A review of the literature identified population-level risk factors including a healthy childcare setting, the local food environment, accessible open space, community safety and crime. Data for these risk factors were then identified and matched by each of the twenty-two local government areas in Wales to each child that had data on height and weight in the Wales Childhood Measurement Programme (CMP) (2012–2017). Multivariable logistic regression was used to identify associations with childhood obesity.
The current study was undertaken in Wales, UK, where approximately one in eight 4–5-year-olds are classified as obese.
All participants were children aged 4 or 5 years who attend school, measured as part of the CMP, between 2012 and 2017 (n 129 893, mean age 5·0 (sd 0·4) years).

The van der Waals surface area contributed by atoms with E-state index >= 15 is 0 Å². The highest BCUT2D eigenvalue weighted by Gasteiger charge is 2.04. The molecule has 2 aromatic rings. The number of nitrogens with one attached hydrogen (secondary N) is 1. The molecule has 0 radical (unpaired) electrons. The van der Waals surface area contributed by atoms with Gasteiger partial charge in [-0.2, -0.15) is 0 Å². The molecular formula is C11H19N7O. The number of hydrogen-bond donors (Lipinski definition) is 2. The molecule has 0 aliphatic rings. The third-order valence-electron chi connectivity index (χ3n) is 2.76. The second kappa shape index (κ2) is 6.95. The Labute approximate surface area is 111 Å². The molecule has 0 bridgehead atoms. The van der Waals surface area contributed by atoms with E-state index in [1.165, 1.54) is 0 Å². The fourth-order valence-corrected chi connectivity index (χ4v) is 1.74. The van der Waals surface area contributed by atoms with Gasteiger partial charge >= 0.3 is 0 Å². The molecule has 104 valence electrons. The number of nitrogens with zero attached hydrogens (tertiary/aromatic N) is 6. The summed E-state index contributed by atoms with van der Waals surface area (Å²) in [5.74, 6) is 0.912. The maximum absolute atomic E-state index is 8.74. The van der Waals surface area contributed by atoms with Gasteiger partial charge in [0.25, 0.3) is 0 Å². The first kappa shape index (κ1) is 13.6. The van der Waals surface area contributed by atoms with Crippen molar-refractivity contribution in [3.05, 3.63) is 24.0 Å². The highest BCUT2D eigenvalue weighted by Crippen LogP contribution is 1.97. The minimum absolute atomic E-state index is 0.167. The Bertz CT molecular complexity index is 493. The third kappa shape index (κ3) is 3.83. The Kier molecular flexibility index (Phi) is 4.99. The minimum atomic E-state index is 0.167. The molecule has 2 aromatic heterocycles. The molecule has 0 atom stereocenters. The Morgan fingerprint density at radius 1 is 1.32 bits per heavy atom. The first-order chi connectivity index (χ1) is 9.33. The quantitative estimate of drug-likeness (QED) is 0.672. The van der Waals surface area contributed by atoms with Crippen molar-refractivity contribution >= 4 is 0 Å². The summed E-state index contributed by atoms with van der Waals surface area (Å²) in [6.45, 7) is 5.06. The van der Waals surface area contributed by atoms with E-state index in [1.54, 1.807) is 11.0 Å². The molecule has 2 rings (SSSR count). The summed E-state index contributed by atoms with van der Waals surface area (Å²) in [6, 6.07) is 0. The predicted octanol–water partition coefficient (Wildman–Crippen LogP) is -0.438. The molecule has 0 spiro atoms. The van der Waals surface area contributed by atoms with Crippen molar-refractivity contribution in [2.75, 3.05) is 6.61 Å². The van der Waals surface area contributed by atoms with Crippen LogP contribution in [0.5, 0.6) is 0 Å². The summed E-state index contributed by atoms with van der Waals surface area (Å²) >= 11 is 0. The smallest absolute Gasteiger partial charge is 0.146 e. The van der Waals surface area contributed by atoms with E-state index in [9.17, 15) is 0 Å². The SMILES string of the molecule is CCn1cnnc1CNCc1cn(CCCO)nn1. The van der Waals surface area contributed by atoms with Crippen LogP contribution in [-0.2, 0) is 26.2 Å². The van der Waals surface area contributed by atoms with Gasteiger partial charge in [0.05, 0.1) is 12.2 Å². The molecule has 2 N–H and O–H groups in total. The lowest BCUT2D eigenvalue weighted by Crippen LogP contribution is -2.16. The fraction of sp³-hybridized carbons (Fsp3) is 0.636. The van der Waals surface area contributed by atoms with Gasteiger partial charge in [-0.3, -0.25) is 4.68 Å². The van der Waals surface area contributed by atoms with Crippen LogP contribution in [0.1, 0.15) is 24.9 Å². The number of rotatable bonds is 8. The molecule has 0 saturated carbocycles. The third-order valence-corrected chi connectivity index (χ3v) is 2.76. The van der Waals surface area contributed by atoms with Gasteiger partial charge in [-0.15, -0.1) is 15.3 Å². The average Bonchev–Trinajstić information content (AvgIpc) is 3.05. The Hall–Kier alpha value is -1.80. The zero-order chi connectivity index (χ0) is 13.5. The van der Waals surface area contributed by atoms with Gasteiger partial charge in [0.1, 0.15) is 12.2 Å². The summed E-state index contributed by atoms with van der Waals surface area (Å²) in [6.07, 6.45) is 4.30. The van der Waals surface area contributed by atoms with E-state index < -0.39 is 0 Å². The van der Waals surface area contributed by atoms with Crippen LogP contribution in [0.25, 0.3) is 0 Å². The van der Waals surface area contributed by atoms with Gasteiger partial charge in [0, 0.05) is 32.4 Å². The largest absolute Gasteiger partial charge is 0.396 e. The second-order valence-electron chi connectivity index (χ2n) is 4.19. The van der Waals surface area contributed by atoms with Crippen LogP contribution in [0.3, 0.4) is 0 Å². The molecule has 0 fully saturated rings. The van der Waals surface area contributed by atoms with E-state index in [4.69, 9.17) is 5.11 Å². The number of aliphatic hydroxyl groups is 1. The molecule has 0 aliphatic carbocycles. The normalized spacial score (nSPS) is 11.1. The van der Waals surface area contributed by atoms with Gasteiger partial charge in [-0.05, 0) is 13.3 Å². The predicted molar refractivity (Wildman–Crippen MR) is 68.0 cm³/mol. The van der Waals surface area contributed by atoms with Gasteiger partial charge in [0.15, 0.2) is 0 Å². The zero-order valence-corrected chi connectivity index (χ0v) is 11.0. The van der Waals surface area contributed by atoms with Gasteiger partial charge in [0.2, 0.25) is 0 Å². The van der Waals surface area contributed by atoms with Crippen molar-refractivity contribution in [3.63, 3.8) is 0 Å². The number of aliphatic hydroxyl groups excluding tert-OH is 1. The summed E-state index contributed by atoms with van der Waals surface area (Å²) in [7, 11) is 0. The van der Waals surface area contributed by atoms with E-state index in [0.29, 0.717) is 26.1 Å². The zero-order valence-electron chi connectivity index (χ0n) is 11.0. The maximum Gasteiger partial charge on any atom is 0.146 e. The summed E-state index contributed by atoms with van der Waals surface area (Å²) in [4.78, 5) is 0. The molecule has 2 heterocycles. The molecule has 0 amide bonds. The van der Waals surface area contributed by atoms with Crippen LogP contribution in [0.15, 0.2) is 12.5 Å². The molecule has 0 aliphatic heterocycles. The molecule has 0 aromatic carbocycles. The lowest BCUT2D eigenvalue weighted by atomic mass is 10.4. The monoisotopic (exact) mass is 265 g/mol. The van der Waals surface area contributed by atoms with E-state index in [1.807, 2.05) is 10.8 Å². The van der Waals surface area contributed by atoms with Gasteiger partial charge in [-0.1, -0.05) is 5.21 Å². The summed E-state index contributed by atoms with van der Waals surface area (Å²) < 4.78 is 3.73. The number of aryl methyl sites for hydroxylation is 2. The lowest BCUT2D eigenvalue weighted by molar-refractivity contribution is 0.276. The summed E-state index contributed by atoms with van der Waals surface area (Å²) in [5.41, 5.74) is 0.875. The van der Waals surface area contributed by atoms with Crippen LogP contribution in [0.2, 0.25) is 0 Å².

After adjusting for deprivation, small but statistically significant associations were found between childhood obesity and percentage of land available as accessible open space OR 0·981 (95 % CI: 0·973, 0·989) P < 0·001) and density of fast food outlets OR 1·002 (95 % CI 1·001, 1·004, P = 0·001). No other population-level risk factors were associated with childhood obesity.
The current study indicates that, even after accounting for deprivation, risk factors such as the density of fast food outlets and access to green space should be considered when tackling childhood obesity as a public health issue.
Economic hardship (EH) may link to poorer child diet, however whether this association is due to resource limitations or effects on family functioning is unknown. This study examines whether parenting stress mediates the association between EH and child consumption of foods high in saturated fats and added sugars (SFAS).